It’s interesting to me now that as an adolescent the writings I was drawn too were poems like T S Eliot’s The Wasteland as well as the writings of Sylvia Plath. Both battled depression. I was also drawn into smoking dope very early on and listening to a lot of angry and disturbed music about emotional alienation. Around this time I had nearly lost my life at 17, spent 3 months in hospital, come out, had no counselling and then had to watch as my older much loved sister hit the wall with a haemorrhage and was later abandoned in the worst possible way and tried to take her life. I got involved with an addict around this time who never really loved me, had two terminations of pregnancy I keep hidden due to shame and had to watch my father die of cancer by age 22. From 1984 onwards the darkness of my life escalated and I only really started to wake up and come out of it around the time I chose sobriety at the age of 31 in 1993.
I still suffer from internalised shame and self blame despite years of therapy. It is with me every morning when I wake up. The critic is up WAY before me each morning and if I had never got a good therapist I could still be permanently depressed and suicidal.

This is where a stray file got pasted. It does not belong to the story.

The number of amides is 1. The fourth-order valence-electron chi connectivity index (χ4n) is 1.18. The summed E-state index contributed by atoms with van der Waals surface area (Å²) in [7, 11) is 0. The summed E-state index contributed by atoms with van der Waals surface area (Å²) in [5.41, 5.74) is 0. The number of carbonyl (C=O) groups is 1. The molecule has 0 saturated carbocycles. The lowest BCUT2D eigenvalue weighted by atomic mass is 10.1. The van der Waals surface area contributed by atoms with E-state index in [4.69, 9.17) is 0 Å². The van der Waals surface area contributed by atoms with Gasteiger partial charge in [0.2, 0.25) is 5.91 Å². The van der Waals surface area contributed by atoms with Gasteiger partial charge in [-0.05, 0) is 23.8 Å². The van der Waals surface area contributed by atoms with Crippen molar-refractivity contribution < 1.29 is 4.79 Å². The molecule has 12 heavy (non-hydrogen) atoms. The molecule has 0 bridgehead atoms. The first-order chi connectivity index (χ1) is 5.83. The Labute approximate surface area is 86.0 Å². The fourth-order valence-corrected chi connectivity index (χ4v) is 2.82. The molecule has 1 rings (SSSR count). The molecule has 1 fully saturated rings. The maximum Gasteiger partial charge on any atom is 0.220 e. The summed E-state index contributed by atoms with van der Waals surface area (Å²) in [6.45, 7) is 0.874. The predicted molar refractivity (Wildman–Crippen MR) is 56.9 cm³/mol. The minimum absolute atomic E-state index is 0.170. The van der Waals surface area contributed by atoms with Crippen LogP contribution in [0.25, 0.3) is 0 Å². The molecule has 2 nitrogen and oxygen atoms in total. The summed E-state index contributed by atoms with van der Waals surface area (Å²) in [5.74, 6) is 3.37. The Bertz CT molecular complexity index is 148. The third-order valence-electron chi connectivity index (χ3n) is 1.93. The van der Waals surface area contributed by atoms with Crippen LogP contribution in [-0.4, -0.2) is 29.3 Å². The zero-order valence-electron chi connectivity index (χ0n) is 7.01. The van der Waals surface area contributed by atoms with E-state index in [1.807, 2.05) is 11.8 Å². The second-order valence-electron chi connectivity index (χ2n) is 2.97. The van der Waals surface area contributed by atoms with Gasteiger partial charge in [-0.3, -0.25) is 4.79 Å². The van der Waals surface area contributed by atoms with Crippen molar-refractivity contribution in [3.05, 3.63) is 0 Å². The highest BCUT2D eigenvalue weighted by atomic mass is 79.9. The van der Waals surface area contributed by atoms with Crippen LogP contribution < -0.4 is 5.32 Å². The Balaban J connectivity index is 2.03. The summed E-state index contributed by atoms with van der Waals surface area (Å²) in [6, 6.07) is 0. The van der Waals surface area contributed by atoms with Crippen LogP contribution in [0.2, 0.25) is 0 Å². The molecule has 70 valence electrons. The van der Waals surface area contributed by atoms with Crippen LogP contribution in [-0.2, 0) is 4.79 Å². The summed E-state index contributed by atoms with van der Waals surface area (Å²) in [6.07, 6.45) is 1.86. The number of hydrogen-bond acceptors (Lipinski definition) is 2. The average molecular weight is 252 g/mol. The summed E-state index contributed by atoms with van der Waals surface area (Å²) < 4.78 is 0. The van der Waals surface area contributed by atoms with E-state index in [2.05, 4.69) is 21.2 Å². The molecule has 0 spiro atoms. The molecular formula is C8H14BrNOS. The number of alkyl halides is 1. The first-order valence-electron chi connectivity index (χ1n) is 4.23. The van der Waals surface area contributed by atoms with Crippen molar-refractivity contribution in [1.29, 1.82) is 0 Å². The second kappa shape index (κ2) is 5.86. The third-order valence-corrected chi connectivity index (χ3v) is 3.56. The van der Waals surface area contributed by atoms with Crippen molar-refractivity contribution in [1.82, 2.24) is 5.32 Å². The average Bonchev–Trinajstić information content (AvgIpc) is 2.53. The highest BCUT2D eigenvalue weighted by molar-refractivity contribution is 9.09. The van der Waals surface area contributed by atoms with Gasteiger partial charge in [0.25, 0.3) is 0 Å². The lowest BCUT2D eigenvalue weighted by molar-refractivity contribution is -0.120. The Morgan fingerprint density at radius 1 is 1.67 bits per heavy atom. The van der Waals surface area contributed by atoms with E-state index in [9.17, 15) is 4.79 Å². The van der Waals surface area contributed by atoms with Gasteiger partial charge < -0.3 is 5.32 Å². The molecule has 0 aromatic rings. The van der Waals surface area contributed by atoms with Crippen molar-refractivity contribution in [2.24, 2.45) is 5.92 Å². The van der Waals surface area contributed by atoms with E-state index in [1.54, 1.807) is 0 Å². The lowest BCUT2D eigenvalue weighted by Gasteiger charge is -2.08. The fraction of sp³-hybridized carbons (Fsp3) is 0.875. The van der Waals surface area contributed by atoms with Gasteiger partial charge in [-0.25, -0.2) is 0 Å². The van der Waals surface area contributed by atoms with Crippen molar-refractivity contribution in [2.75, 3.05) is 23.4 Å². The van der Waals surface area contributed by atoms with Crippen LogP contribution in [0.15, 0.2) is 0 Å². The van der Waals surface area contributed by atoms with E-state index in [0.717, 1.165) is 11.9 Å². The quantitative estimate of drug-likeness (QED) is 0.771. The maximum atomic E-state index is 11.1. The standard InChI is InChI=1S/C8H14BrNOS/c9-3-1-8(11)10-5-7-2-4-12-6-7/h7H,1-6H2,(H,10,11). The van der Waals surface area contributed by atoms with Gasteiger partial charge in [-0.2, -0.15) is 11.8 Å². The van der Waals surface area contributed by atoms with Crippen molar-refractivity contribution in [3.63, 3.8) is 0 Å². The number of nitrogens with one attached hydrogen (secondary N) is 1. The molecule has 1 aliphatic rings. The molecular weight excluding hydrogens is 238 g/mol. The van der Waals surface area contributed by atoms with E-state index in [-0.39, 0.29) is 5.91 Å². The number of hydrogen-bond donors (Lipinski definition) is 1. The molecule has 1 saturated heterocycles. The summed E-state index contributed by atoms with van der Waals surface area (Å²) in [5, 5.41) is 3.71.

Suicidal ideation as I understand it comes from the internalised introjects (inner voices) we are left with when we are abandoned emotionally and given no help to understand our true predicament. It’s one of the reasons I am very opposed to drug therapy alone, Without being able to make meaning of what really happened to us (our soul) the truth stays locked inside and a lot of psychiatrists and therapists are happy just to keep people unaware unless they have faced their own pain or are well educated into the impact of emotional neglect or abuse. I know this situation is changing slowly but drugs are to my mind never the final answer for depression and anxiety alone.
If you do suffer from a punishing inner voice or tormentor, my advice is to please reach out for help to someone who can HONESTLY AND TRULY VALIDATE YOUR PAIN. No you don’t have to be stuck in victim or not reclaim power but to know you truly were a powerless victim at one stage of your life is most essential if you don’t want to keep that blame and shame internalised for ever. If you were abused as a child IT WAS NEVER YOUR FAULT. As a child you were powerless, you looked to adults, you had no idea that adults could be damaged and you most definitely NEVER DESERVED IT. If anyone tries to tell you this my advice is to run a mile or put a good distance between yourself and that person. Most of all your traumatised inner child needs your unconditional love, support and care, to truly recover you must find ways to give it to him or her how ever you can.